My name is Michael Roberts, and I am a pilot for ExpressJet Airlines, Inc., based in Houston (that is, I still am for the time being). This morning as I attempted to pass through the security line for my commute to work I was denied access to the secured area of the terminal building at Memphis International Airport. I have passed through the same line roughly once per week for the past four and a half years without incident. Today, however, the Transportation Security Administration (TSA) agents at this checkpoint were using one of the new Advanced Imaging Technology (AIT) systems that are currently being deployed at airports across the nation. These are the controversial devices featured by the media in recent months, albeit sparingly, which enable screeners to see beneath people’s clothing to an extremely graphic and intrusive level of detail (virtual strip searching). Travelers refusing this indignity may instead be physically frisked by a government security agent until the agent is satisfied to release them on their way in what is being touted as an “alternative option” to AIT. The following is a somewhat hastily drafted account of my experience this morning.
As I loaded my bags onto the X-ray scanner belt, an agent told me to remove my shoes and send them through as well, which I’ve not normally been required to do when passing through the standard metal detectors in uniform. When I questioned her, she said it was necessary to remove my shoes for the AIT scanner. I explained that I did not wish to participate in the AIT program, so she told me I could keep my shoes and directed me through the metal detector that had been roped off. She then called somewhat urgently to the agents on the other side: “We got an opt-out!” and also reported the “opt-out” into her handheld radio. On the other side I was stopped by another agent and informed that because I had “opted out” of AIT screening, I would have to go through secondary screening. I asked for clarification to be sure he was talking about frisking me, which he confirmed, and I declined. At this point he and another agent explained the TSA’s latest decree, saying I would not be permitted to pass without showing them my naked body, and how my refusal to do so had now given them cause to put their hands on me as I evidently posed a threat to air transportation security (this, of course, is my nutshell synopsis of the exchange). I asked whether they did in fact suspect I was concealing something after I had passed through the metal detector, or whether they believed that I had made any threats or given other indications of malicious designs to warrant treating me, a law-abiding fellow citizen, so rudely. None of that was relevant, I was told. They were just doing their job.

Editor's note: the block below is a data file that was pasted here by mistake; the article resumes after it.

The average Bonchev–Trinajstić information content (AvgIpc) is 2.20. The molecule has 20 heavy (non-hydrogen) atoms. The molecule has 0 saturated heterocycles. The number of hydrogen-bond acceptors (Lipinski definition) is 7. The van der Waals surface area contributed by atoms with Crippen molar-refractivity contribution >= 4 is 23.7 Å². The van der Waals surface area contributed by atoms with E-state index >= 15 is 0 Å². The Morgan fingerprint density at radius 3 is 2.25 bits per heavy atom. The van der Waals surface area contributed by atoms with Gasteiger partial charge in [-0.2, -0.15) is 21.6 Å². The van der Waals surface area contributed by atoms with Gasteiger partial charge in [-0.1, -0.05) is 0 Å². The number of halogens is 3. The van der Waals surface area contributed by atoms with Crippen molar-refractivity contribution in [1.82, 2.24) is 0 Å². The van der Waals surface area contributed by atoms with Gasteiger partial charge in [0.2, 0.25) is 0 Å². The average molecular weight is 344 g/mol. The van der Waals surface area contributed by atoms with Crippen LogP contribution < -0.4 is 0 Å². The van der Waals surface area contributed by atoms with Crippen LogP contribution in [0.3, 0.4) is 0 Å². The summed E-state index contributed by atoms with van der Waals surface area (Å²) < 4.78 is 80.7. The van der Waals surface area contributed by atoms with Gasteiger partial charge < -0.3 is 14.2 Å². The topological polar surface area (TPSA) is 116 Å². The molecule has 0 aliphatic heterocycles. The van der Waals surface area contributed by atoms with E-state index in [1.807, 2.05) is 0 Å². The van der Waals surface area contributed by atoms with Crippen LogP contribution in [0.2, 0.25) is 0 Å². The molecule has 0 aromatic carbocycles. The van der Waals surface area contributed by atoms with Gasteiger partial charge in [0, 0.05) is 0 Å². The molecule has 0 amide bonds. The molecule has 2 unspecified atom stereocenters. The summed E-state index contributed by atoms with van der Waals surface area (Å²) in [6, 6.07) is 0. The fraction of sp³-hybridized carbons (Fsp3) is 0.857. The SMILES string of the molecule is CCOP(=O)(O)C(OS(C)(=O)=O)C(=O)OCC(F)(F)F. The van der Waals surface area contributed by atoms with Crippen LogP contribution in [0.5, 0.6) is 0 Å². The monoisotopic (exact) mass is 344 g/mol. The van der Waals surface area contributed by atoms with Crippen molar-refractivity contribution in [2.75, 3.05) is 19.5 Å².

Eventually the airport police were summoned. Several officers showed up and we essentially repeated the conversation above. When it became clear that we had reached an impasse, one of the more sensible officers and I agreed that any further conversation would be pointless at this time. I then asked whether I was free to go. I was not. Another officer wanted to see my driver’s license. When I asked why, he said they needed information for their report on this “incident” – my name, address, phone number, etc. I recited my information for him, until he asked for my supervisor’s name and number at the airline. Why did he need that, I asked. For the report, he answered. I had already given him the primary phone number at my company’s headquarters. When I asked him what the Chief Pilot in Houston had to do with any of this, he either refused or was simply unable to provide a meaningful explanation. I chose not to divulge my supervisor’s name as I preferred to be the first to inform him of the situation myself. In any event, after a brief huddle with several other officers, my interrogator told me I was free to go.
As I approached the airport exit, however, I was stopped again by a man whom I believe to be the airport police chief, though I can’t say for sure. He said I still needed to speak with an investigator who was on his way over. I asked what sort of investigator. A TSA investigator, he said. As I was by this time looking eagerly forward to leaving the airport, I had little patience for the additional vexation. I’d been denied access to my workplace and had no other business keeping me there.
“Am I under arrest?” I asked.
“No, he just needs to ask you some more questions.”